Vim and Vigor Vince bounced into the staffroom and extended me a firm handshake. I had seen many newcomers during my tenure, but none so enthusiastic, so eager, so excited to get into the classroom. His spring-toed step reminded me of a gymnast starting the floor exercise. He popped in and out of his chair filling out files, grabbing resources, checking the schedule, a pen behind his ear, one in the pocket, advice flowing out like lava from a long awaited volcanic eruption. In short, he was an annoying shit. Within one week I had received one transfer request, a few grumblings from the staff, several instructor complaints, and a handful of negative feedback from the students all due to one Very Vociferous Vince. And yet for all that, VVV taught well-planned, thorough lessons that made most of the senior teachers’ lessons seem like nothing more than fruitless babble (maybe because they were). I had the pleasure of observing him on several occasions, and can attest to his ability in the classroom. In fact, the student complaints were mostly based around an overabundance of handouts that he distributed furiously throughout the lessons. Students left the class with small swaths of razed forest whose purpose remained enigmatic. “Oh, just review it at home,” he would declare exasperated that he had not been able to convey the full nuance of conditionals one to three in the space of forty minutes. Excellent teaching skill, little interpersonal skill, arrogant, able to alienate whole staffrooms in a single contradictory phrase, overconfident, under admired, more materials than a small library. Where from did all the above traits stem? The answer is a four letter word…CELTA.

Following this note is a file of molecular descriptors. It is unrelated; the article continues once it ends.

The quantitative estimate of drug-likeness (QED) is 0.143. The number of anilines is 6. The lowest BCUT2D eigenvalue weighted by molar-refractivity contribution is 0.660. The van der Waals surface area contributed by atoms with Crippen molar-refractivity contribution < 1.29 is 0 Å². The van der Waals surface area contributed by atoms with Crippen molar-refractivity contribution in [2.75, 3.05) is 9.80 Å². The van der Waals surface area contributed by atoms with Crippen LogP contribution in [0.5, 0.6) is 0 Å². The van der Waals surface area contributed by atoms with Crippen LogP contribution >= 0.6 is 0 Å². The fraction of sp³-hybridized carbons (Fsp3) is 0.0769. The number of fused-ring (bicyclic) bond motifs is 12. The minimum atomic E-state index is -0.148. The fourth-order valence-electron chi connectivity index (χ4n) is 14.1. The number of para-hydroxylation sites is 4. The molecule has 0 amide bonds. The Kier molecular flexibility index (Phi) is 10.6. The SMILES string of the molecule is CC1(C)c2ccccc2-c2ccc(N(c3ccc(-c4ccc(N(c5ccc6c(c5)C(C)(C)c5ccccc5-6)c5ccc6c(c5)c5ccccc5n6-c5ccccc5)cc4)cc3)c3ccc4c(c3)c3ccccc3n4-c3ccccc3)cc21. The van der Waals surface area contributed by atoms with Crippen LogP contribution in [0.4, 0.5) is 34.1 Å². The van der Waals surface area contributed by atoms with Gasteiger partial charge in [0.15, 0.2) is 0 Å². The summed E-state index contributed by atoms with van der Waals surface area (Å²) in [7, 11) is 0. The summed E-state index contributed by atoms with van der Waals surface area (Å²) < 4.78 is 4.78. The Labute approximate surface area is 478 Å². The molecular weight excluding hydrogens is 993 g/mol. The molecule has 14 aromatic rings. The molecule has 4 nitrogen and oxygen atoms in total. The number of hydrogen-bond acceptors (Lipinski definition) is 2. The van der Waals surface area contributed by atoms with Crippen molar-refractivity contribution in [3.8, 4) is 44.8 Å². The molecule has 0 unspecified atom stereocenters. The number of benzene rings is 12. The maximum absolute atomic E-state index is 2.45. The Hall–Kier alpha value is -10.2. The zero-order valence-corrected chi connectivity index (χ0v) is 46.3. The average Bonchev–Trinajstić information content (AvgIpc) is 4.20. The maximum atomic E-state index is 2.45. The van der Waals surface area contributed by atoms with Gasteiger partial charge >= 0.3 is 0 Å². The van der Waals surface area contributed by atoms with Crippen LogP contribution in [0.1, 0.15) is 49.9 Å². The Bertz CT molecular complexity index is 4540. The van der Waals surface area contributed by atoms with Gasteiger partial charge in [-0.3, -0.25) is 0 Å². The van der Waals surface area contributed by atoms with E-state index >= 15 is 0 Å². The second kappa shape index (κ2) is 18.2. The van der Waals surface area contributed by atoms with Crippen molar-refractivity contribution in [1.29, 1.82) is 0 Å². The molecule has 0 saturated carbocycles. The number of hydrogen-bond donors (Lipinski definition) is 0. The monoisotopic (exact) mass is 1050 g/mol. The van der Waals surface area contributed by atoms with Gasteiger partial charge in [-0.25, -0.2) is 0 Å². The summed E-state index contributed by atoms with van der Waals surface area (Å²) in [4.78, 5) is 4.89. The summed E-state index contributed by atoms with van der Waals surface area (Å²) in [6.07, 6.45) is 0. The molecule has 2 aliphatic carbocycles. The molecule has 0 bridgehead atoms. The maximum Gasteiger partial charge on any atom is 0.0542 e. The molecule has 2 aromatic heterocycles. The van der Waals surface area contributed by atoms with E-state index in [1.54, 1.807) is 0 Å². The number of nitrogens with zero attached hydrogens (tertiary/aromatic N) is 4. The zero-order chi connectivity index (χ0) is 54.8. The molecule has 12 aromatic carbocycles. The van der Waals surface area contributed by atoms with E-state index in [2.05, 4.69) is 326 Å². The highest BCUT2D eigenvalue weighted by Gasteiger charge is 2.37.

Our boy Verbally Vapid Vince was hot off a month in Bangkok where he had done the course. We knew this because he mentioned it during every ten minute interval. “In the CELTA course, they said that…”, “When I was doing the CELTA course, I found out that…” “If you do a CELTA course, you’ll learn that…” Say, Verily Vexing Vince does CELTA stand for Cocky English Language Teacher Assaulted? ‘Cause it will in a minute. Not that he hadn’t, in some way, benefited from the course, as I mentioned he was far ahead of the game for a beginning teacher, yet the negative feedback kept-a-coming. He was overambitious and the students felt more intimidated by his lessons plans and uneasy in his frenetic presence. Evidently, in his CELTA course someone neglected to impress upon him the importance of student teacher rapport, although they certainly did inculcate him with a respect for the photocopy machine (I wonder how many of these DELTA drill instructors have seen the inside of a real classroom since they joined the Parris Island of ESL). Now, don’t get me wrong, I’m sure that these courses do a world of good in getting people up to speed on the basics of English language instruction, but nothing can substitute for hours spent in the classroom learning by doing. What are you rattling on about, dear boy? - Well, this is my long winded lead in to world of TEFL certificates.